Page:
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January 1961

Alopecia Areata of Eyebrows— Corticosteroids

Author Affiliations


From the Department of Dermatology and Syphilology of the New York University Post-Graduate Medical School, and the Skin and Cancer Unit of the New York University Hospital (Dr. Marion B. Sulzberger, Chairman).

Arch Dermatol. 1961;83(1):151-155. doi:10.1001/archderm.1961.01580070157020

Alopecia areata, more than any other dermatologic condition, lends itself to the evaluation of the effectiveness of intralesional injections of various corticosteroid suspensions. This is particularly true if cases of long duration and extensive hair loss are selected. In such cases, when sites of corticosteroid injection are compared with sites injected with saline alone, the specific action of the steroid is easily observed. Although saline, alone, injected into the scalps of patients with alopecia totalis will give some localized transient hair regrowth in roughly 20% of cases, the hairs so produced are invariably sparser, finer, lighter in color, and of briefer duration than hairs grown in response to a suitable corticosteroid suspension.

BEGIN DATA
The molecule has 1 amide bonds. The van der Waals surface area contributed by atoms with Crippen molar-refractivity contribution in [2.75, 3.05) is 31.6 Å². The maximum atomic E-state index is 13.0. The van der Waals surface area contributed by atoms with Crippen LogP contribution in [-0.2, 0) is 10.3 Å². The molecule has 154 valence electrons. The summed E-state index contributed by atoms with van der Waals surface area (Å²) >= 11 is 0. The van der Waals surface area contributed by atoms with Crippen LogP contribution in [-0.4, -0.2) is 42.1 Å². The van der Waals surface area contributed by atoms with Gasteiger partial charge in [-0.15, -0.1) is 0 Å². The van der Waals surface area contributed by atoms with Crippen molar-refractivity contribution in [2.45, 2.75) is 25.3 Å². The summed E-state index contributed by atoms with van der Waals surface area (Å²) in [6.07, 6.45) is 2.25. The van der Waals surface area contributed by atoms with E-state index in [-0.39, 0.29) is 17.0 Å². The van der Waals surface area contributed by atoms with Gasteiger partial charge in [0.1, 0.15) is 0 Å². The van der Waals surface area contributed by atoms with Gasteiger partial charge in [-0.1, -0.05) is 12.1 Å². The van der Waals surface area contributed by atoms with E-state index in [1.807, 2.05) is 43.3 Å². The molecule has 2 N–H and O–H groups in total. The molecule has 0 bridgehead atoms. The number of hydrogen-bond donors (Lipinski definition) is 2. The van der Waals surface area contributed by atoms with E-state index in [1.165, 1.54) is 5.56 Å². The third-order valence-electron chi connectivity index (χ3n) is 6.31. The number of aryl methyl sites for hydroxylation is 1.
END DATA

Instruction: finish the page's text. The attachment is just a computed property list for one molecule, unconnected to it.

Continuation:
Rony and Cohen,1 in 1955, first reported on the use of local injections of hydrocortisone suspensions in scalp lesions of alopecia areata. I feel that this is at present the treatment of choice for circumscribed, relatively small

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